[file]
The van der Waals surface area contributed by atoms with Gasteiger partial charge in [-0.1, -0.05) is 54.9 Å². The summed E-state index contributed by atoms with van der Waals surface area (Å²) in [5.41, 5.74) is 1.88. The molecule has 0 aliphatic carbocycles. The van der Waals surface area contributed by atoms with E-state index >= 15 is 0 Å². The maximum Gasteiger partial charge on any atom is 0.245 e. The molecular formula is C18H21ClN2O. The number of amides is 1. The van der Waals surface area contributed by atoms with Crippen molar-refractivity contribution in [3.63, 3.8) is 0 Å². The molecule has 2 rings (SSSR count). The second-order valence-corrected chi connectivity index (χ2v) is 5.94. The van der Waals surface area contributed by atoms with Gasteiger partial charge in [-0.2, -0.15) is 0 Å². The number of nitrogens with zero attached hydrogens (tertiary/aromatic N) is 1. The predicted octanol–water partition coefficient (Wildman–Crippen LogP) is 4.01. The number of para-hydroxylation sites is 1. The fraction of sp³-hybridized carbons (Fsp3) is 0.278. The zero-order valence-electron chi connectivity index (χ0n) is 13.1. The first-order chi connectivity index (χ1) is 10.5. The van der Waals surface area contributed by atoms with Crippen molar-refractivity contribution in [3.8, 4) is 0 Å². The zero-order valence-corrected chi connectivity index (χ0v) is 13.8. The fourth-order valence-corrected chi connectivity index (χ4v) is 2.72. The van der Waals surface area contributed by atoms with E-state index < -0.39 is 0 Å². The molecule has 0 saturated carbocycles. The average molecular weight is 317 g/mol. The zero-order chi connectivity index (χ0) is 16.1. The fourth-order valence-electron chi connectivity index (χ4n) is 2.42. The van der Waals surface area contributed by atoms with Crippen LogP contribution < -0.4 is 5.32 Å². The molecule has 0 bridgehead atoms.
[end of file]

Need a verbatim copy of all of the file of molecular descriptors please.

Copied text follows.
The van der Waals surface area contributed by atoms with Gasteiger partial charge in [-0.1, -0.05) is 54.9 Å². The summed E-state index contributed by atoms with van der Waals surface area (Å²) in [5.41, 5.74) is 1.88. The molecule has 0 aliphatic carbocycles. The van der Waals surface area contributed by atoms with E-state index >= 15 is 0 Å². The maximum Gasteiger partial charge on any atom is 0.245 e. The molecular formula is C18H21ClN2O. The number of amides is 1. The van der Waals surface area contributed by atoms with Crippen molar-refractivity contribution in [3.63, 3.8) is 0 Å². The molecule has 2 rings (SSSR count). The second-order valence-corrected chi connectivity index (χ2v) is 5.94. The van der Waals surface area contributed by atoms with Gasteiger partial charge in [-0.2, -0.15) is 0 Å². The number of nitrogens with zero attached hydrogens (tertiary/aromatic N) is 1. The predicted octanol–water partition coefficient (Wildman–Crippen LogP) is 4.01. The number of para-hydroxylation sites is 1. The fraction of sp³-hybridized carbons (Fsp3) is 0.278. The zero-order valence-electron chi connectivity index (χ0n) is 13.1. The first-order chi connectivity index (χ1) is 10.5. The van der Waals surface area contributed by atoms with Crippen molar-refractivity contribution in [3.8, 4) is 0 Å². The zero-order valence-corrected chi connectivity index (χ0v) is 13.8. The fourth-order valence-corrected chi connectivity index (χ4v) is 2.72. The van der Waals surface area contributed by atoms with E-state index < -0.39 is 0 Å². The molecule has 0 saturated carbocycles. The average molecular weight is 317 g/mol. The zero-order chi connectivity index (χ0) is 16.1. The fourth-order valence-electron chi connectivity index (χ4n) is 2.42. The van der Waals surface area contributed by atoms with Crippen LogP contribution < -0.4 is 5.32 Å². The molecule has 0 bridgehead atoms.